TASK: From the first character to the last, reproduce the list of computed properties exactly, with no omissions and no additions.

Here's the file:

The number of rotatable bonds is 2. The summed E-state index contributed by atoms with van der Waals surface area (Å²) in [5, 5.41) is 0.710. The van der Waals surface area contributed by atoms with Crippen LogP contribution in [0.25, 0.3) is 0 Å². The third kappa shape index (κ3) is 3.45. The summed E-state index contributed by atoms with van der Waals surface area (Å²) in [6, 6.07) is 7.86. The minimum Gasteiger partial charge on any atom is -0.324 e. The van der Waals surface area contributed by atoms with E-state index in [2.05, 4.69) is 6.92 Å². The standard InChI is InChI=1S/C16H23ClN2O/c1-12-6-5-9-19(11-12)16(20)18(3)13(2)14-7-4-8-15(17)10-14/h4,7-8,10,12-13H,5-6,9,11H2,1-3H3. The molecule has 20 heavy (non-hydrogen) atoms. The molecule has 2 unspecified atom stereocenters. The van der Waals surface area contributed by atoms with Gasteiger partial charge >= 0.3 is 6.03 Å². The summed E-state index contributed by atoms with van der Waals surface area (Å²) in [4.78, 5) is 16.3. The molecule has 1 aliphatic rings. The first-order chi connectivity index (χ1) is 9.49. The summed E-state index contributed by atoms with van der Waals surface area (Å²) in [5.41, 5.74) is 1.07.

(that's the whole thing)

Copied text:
The number of rotatable bonds is 2. The summed E-state index contributed by atoms with van der Waals surface area (Å²) in [5, 5.41) is 0.710. The van der Waals surface area contributed by atoms with Crippen LogP contribution in [0.25, 0.3) is 0 Å². The third kappa shape index (κ3) is 3.45. The summed E-state index contributed by atoms with van der Waals surface area (Å²) in [6, 6.07) is 7.86. The minimum Gasteiger partial charge on any atom is -0.324 e. The van der Waals surface area contributed by atoms with E-state index in [2.05, 4.69) is 6.92 Å². The standard InChI is InChI=1S/C16H23ClN2O/c1-12-6-5-9-19(11-12)16(20)18(3)13(2)14-7-4-8-15(17)10-14/h4,7-8,10,12-13H,5-6,9,11H2,1-3H3. The molecule has 20 heavy (non-hydrogen) atoms. The molecule has 2 unspecified atom stereocenters. The van der Waals surface area contributed by atoms with Gasteiger partial charge >= 0.3 is 6.03 Å². The summed E-state index contributed by atoms with van der Waals surface area (Å²) in [4.78, 5) is 16.3. The molecule has 1 aliphatic rings. The first-order chi connectivity index (χ1) is 9.49. The summed E-state index contributed by atoms with van der Waals surface area (Å²) in [5.41, 5.74) is 1.07.